Rumours have been rising over the past several months about Foxconn's alleged employment of minors. It began when the subcontractor itself announced that it had discovered persons under 14 years old working in its factories during an internal audit in its Yantai, China factory (the legal working age in China is 16). The company then proceeded to send the children in question home.
Foxconn has made the requisite public apology and, by all appearances, remained transparent about what it deems an unfortunate discovery. But more than anything this seems like a strategy to simply avoid scandal by beating the press to the punch. If there's one thing to learn from the whole situation, it's the need for frequent and effective inspections. Foxconn is also under the supervision of the NGO Fair Labor Association(FLA).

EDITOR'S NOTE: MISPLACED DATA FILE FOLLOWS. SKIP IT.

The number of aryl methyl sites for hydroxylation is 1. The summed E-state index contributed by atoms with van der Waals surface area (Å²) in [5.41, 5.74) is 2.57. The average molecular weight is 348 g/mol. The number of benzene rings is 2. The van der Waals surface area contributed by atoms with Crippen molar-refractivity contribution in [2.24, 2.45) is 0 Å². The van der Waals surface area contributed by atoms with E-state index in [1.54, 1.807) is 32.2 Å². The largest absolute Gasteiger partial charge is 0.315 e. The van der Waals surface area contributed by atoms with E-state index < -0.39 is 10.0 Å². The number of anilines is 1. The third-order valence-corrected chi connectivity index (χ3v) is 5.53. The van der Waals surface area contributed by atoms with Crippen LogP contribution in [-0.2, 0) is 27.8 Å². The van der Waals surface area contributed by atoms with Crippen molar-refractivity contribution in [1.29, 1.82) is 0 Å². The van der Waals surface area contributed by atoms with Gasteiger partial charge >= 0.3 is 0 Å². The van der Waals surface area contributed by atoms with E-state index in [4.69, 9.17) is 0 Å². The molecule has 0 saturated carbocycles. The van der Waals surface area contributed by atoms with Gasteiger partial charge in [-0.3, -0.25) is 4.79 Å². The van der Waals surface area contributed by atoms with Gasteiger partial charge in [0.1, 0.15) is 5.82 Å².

For its part, Foxconn insists it remains vigilant in its hiring process and in its desire to fight against all forms of labour law violation. Apple has obviously also been incriminated in the affair and has demanded regular inspections of the working conditions in Foxconn's facilities, failing which the company would supposedly find a new subcontractor. Apple is not the only brand that makes use of Foxconn's services; other contractors include Nokia and Sony.